In-flight broadband set to return in 2009

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High-speed Internet access will be returning to aircraft next year through a new service being offered by Panasonic.

ExConnect should be available in early 2009 and will be the first intercontinental, high-speed Internet service available on aircraft since 2006, when Boeing’s Connexion service was shutdown due to mounting losses.

Like the Boeing service, Panasonic’s ExConnect will offer speeds comparable to public Internet hot-spots and also allow airlines to feed live television into the aircraft’s in-flight entertainment system. Pricing is yet to be finalized but Panasonic is looking at around $12 per hour or $22 per day, which is also close to the pricing of the defunct Connexion service.

Panasonic said airline customers have already signed up for the service but their identities were not disclosed.

ExConnect will work off the back of the GlobalConnex satellite broadband service that is offered by Intelsat and currently used by corporate clients and telecom operators. The service to aircraft will initially be introduced in targeted regions of the globe and expanded with demand, said Panasonic.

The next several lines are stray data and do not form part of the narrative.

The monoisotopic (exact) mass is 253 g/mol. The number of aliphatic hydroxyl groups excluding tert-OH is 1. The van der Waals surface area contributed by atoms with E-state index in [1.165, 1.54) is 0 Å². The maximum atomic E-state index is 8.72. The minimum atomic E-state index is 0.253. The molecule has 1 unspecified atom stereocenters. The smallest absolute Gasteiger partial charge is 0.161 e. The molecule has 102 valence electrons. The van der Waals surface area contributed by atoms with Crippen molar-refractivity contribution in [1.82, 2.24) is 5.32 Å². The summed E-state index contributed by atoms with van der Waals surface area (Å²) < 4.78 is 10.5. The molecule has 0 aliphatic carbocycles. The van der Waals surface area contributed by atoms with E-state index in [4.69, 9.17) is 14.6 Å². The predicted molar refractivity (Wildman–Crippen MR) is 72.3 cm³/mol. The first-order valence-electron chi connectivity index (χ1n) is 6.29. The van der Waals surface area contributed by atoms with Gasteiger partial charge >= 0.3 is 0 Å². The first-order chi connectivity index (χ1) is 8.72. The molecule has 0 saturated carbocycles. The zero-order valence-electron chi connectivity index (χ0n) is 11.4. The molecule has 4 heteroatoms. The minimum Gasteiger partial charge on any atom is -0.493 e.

While best known as a consumer electronics company, the company is a major player in the in-flight entertainment market through its U.S. subsidiary Panasonic Avionics. Its entertainment systems can be found on more than 3,700 aircraft.

In-flight Internet was first launched in mid-2004 when Lufthansa began rolling out the service on its long-haul jets. Many major Asian and European airlines followed with the service but the big U.S. airlines, still reeling at the time from the chaos brought on by the 2001 terrorist attacks in the U.S., never signed on to the service. In the end Boeing decided to close Connexion before it took off.

Panasonic is promoting broadband as one of three new services for in-flight use. ExTV will deliver live television and ExPhone will offer cellular telephone service through a small cellular base station onboard the aircraft.

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